Impressions of Ballez's "Sleeping Beauty & the Beast"
As Part of the La MaMa Moves Festival
Conceived, Produced, and Directed by Katy Pyle
Choreography by Kate Pyle with Jules Skloot and the Ballez Company
Music by Roy Orbison, Camille Saint-Saëns, JD Samson, Pyotr Ilych Tchaikovsky
Dance Performance by Ballez
Music Performance by Queer Urban Orchestra, conducted by Julie Desbordes
Sleeping Beauty & The Beast Runs Through May 8th
Wednesday to Saturday at 7pm; Sunday at 4pm
Ellen Stewart Theatre | 66 East 4th Street (2nd Floor)
for tickets click here https://web.ovationtix.com/trs/pr/956963
What is it about fairy tales that captures our imagination? Is it the recognizable archetypes, the use of enchantments, the darkness lurking beneath the genteel surface? Perhaps, it’s the fact that they’re marvelously flexible, able to be stretched and snipped at until they emblematize current realities.
Katy Pyle, artistic director of Ballez, a company that showcases lesbian, queer, and transgender performers, does just that with her Sleeping Beauty & the Beast, which received its premiere at La MaMa. Like a sorceress, she stirs together two beloved fairy tales — Sleeping Beauty and Beauty and the Beast — and adds a dash of ballet mythology in the form of Anna Pavlova's The Dying Swan to forge a dance that is timely and timeless.
Pyle contextualizes Aurora's journey into womanhood (in the original story, Aurora awakens after birthing twins) against a backdrop of social activism: the 19th century organization of factory workers and 20th century AIDS advocacy. The Queer Urban Orchestra brings Tchaikovsky's score to life in the formalistic Prologue and Act One, which take place in the Ellen Stewart Theater. In the muddled fever dream of Act Two, Saint-Saëns The Dying Swan (Stephanie Babirak on harp and Bjorn Berkout on cello) commingles with JD Samson’s toe-tapping club beats in the Basement Theater.
Many of the traditional elements of the fairy tale are present. There are faeries that bestow gifts at Aurora’s christening. There’s Carabosse, uninvited and irate, who makes a dire prediction. There’s Aurora’s sixteenth birthday where she pricks her finger and falls asleep for one hundred years. There’s the awakening and then a gathering that’s chockablock with divertissements featuring fairy tale characters.
But there’s more — almost too much more — than this.
The faeries — three men in Louis Quatorze jackets and pastel booties — grant gifts of boundary making, fingering (a delicious send-up of the Fairy of the Golden Vine variation), and gender fluidity. Carabosse, an outcast dyke, forecasts that Aurora will meet a masculine woman with a drop spindle and fall madly in love. Naturally, at sixteen years old, Aurora gets the hots for the lesbian-identified Union Organizer. Spurning her family, Aurora joins the factory workers in a new slant on the hundred-year slumber — the die in.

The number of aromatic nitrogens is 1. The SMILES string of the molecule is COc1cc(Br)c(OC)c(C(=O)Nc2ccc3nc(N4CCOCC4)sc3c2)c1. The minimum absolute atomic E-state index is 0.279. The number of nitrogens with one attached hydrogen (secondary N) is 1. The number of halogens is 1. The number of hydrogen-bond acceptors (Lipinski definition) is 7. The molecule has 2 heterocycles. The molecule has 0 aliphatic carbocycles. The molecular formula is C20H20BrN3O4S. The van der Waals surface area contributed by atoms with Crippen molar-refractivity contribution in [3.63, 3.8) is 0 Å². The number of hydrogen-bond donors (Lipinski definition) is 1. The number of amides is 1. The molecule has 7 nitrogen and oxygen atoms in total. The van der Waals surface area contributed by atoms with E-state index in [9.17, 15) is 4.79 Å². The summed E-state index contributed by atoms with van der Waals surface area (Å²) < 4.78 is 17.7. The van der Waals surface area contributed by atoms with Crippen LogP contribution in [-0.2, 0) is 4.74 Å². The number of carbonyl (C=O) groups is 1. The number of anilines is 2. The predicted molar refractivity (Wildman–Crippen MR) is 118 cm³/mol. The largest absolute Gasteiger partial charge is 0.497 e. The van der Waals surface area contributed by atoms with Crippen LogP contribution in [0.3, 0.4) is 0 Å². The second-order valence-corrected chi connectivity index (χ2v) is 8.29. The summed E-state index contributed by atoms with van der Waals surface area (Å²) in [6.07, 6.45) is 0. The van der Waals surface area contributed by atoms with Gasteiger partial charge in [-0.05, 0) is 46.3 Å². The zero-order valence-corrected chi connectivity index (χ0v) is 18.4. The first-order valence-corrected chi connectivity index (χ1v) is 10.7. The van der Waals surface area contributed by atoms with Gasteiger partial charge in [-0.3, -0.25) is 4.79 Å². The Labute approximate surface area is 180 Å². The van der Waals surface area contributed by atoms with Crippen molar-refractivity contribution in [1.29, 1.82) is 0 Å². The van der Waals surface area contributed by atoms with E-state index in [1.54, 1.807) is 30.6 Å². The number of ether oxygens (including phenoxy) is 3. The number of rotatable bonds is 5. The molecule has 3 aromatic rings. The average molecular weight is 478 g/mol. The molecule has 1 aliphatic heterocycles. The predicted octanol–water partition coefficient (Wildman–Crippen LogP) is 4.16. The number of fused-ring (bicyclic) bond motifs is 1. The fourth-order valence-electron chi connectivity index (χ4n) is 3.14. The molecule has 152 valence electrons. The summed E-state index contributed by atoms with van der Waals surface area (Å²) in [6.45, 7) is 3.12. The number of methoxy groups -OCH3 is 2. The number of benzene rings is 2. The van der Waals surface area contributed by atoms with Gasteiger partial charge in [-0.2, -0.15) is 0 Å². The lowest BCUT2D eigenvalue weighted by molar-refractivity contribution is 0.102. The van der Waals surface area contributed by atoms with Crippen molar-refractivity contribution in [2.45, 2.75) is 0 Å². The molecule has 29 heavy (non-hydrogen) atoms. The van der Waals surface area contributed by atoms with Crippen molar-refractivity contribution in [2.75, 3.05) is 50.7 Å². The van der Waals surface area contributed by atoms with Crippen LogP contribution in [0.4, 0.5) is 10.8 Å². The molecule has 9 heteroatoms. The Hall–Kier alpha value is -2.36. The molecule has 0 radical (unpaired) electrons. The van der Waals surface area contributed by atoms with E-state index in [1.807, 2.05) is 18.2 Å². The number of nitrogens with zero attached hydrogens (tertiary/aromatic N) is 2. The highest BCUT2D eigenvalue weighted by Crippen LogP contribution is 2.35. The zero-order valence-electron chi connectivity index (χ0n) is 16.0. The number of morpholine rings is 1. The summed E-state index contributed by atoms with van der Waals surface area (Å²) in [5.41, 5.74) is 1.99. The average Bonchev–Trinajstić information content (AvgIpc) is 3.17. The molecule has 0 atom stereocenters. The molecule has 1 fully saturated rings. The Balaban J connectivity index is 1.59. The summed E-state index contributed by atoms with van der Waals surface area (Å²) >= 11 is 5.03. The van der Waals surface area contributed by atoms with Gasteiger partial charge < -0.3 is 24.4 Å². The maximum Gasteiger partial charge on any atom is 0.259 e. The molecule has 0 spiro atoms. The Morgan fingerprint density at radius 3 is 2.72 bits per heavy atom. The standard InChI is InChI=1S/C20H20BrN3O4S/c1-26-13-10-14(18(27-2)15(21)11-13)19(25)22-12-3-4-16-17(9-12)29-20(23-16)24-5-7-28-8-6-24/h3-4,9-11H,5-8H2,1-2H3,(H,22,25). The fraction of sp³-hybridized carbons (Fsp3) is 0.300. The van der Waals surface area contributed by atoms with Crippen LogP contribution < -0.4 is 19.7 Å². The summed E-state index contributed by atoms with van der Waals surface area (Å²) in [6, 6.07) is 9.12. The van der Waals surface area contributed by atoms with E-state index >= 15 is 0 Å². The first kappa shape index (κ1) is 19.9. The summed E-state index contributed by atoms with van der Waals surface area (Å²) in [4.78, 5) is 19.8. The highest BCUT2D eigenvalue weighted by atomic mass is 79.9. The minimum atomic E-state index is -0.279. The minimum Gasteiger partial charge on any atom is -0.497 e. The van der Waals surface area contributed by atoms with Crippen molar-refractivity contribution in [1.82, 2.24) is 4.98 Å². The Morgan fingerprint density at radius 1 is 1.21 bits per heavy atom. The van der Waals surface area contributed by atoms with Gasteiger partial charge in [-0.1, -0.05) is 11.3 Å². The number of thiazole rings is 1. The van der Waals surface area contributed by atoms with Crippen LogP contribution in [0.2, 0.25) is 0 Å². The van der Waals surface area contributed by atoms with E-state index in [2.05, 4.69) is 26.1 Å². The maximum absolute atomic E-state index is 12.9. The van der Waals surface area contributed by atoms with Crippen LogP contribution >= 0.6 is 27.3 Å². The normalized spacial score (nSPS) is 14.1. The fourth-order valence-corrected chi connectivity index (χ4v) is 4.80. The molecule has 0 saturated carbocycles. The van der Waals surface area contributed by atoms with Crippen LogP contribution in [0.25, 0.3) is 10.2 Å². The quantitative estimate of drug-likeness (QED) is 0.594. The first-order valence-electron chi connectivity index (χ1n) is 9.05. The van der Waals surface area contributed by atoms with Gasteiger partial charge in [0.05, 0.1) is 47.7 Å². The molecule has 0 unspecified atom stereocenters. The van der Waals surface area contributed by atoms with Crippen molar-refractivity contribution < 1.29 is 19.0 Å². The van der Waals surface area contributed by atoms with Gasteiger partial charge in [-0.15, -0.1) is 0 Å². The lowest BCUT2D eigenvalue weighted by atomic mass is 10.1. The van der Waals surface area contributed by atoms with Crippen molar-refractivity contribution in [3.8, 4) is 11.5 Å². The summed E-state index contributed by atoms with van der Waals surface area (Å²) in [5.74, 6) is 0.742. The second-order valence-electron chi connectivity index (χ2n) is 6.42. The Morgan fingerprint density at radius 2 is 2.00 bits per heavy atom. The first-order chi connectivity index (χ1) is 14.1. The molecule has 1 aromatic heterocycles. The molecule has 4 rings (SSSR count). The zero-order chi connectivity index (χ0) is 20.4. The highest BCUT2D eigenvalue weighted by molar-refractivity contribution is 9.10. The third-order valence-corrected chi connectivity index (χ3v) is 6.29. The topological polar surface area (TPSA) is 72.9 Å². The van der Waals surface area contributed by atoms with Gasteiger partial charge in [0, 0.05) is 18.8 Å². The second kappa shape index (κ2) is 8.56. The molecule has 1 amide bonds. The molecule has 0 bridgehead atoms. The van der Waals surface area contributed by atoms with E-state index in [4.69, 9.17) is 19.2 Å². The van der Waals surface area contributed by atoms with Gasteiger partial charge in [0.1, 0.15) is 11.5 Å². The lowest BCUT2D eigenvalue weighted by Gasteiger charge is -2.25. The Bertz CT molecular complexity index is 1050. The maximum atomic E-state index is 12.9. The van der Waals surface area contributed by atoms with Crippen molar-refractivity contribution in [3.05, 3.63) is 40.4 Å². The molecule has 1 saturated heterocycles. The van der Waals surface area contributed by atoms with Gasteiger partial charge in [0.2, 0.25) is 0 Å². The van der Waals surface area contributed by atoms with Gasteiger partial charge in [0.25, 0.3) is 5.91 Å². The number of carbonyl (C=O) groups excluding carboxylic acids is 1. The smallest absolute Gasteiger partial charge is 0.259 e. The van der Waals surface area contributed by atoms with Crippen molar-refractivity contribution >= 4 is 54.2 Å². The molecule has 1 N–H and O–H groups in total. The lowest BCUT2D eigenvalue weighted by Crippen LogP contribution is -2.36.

Upon waking, Aurora finds herself in a BDSM club where a wedge of individuals clad in tighty-whities flap their arms mellifluously before succumbing to AIDS. For the famed Bluebird divertissement, a baseball-capped duo chest-bump in a virtuosic display of bro-dom. The crowning pas de deux between Aurora and her lover (now a leather-chapped stone butch top) is recast as a dominant/submissive interaction. The climax isn’t a wedding, but a funeral for the Lilac Faerie.
Sleeping Beauty & the Beast comes across as anxious not to suffer from the dearth of plot that characterizes most full-length ballets — a paragraph of action stretched to three or four acts of promenading courtiers and endless divertissements by minor characters. The amateurish program notes laboriously expound upon every scenario. Some of these details appear unnecessary (Aurora is a Cancer with Libra rising and a Scorpio moon) while others seem overly invested with managing our interpretation (“They move from an orderly procession into a circle of tenderness, through the compassion that arises from connecting to each other”). I spent so much time with my nose in my program that I fear I missed the authentic experience.
There’s no reason not to trust our instincts or overwhelm us with minutia. The movement — academic ballet with witty twists for the prologue and first act; bourrées and contemporary jamming for the second — tells the story well enough. The prologue, in particular, throbs with significance as individuals weave and bob under, over, and around a ring of chairs, string in hand, to create a web. Both of air and earth, they skim through attitudes and scuttle through floor rolls. It's a tangled story, they suggest, where fate crashes into personal volition.
True love and steamy sex may be found in Sleeping Beauty & the Beast, but the real emphasis is on comradeship. Community flourishes in the form of civil protest and activism as well as intrapersonal connections. Aurora’s rapport with the Lilac Faerie (Chris De Vita with melodramatic flair) is the most fleshed-out relationship. Both friend and mentor, he bequeaths to her the greatest gift of all: acceptance. During the Rose Adagio, the Lilac Fairy sweetly teaches Aurora how to lead. When she’s torn between duty to her family and passion for the Union Organizer, he offers help rather than judgment. Her grief at his death feels real because it must be real.
For all the displays of fervor and friendship, the underlying note struck is one of unbearable sadness. The backdrop of minority groups struggling to achieve basic dignity drives home exactly how easy hate and discrimination are. In 2093, will the tale still be told this way?
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